President Bush Turns 60
Today is President Bush’s 60th birthday. According to NYT reporter Sheryl Gay Stolberg, he’s a little touchy about the milestone.
Let us now peek into the psyche of America’s most powerful baby boomer, George W. Bush. He is not given to self-analysis — “George is not an overly introspective person,” his wife, Laura, once said with dry understatement — but Mr. Bush turns 60 on Thursday, and like most other men hitting that milestone, he just cannot seem to get the thought off his mind.
Here is the president in June at a community college in Omaha, trying to convince himself that turning 60 is no big deal: “I’m not supposed to talk about myself, but in a month I’m turning 60. For you youngsters, I want to tell you something. When I was your age, I thought 60 was really old. It’s all in your mind. It’s not that old, it really isn’t.” And here is Mr. Bush in the Rose Garden a few weeks ago, having just returned from a surprise trip to Baghdad, when asked how he was feeling: “I’m doing all right. A little jet-lagged, as I’m sure you can imagine — nearly 60.”
Could it be that Mr. Bush, with his enviably low heart rate and penchant for two-hour mountain bike rides that exhaust Secret Service agents half his age, is worried about getting old? Is that why the president, so mindful of proper attire that he demands a coat and tie in the Oval Office even on weekends, wore a decidedly youthful red-and-white Hawaiian shirt to his two-days-early birthday dinner in the East Room of the White House Tuesday night?
If the president is worried about getting old, his friends say, he certainly has not confessed it to them, though they recognize the Big 6-0 could be a touchy subject. Mr. Bush took four friends along with him on Air Force One for a trip to Ft. Bragg, N.C., on Tuesday; all were mum about the impending birthday, refusing to disclose even the teeniest detail of the party or gifts. The president’s first cousin John Ellis said he had not broached the birthday topic with Mr. Bush, and did not intend to. “Sixty is the grimmest, don’t you think?” said Mr. Ellis, who is 53. “All these boomers lie to themselves and say at 50 you’re really 40. But at 60, you can’t do that anymore.”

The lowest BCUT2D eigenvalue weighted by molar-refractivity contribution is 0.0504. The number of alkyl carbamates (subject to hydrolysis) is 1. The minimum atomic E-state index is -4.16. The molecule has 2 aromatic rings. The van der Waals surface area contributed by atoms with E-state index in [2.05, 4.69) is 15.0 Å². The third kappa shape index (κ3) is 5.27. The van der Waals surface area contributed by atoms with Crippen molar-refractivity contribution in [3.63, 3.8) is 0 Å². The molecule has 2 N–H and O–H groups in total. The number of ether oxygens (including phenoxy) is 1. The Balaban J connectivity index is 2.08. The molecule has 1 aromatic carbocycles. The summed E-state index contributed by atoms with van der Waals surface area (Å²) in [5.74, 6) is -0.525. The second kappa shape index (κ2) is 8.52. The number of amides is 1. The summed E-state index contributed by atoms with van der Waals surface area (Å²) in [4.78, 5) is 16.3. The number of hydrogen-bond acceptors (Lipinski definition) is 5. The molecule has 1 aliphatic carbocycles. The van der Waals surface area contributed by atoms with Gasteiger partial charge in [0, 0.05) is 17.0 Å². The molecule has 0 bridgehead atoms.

Mr. Bush, having been born in 1946, is on the leading edge of the baby boom (as is former President Bill Clinton, who also turns 60 this summer) and experts in aging say he is setting a fine example for his peers. And though Mr. Bush does seem to have aged a bit in office — his hair is a little grayer, his knees gave out so he switched to biking from running — he has not had the precipitous physical decline of some of his predecessors. “He does seem a little less full-faced and a little less wide-eyed than at the beginning, but not dramatically like you see with these other guys,” said Doris Kearns Goodwin, the historian and aide to President Lyndon B. Johnson. “You don’t see a drawn look. It’s as if somehow he has psychologically not allowed the burdens to fully get to him. Maybe it’s the exercise, maybe it’s his sureness about his own decisions.”
The exercise helps. Dr. Kenneth Cooper, a Dallas fitness expert who is one of the president’s doctors, said that Mr. Bush had “an amazing aerobic capacity” and that his performance on treadmill stress tests put him in the top 1 percent of men his age. And Dr. Cooper said the president seemed determined to keep it that way; he often trains for the test. “He’s dedicated,” Dr. Cooper said. “Disciplined and dedicated.”
It does not hurt that Mr. Bush comes from healthy stock; the Bushes do not go gently into old age. The first President Bush went skydiving to celebrate his 80th birthday two years ago — a feat that brought forth an admiring joke from his son Tuesday to soldiers at Fort Bragg. “He’s the only skydiving president,” Mr. Bush said, “and that’s a distinction he’s going to keep.”
Heh. I made the five requisite jumps for my wings in the summer of 1989 but can’t imagine I’d do it today, at 40, much less twenty–or forty!–years from now.
At any rate, to quote Marilyn Monroe, Happy birthday, Mr. President.
UPDATE (Greg Tinti): You can sign the RNC’s virtual birthday e-card here.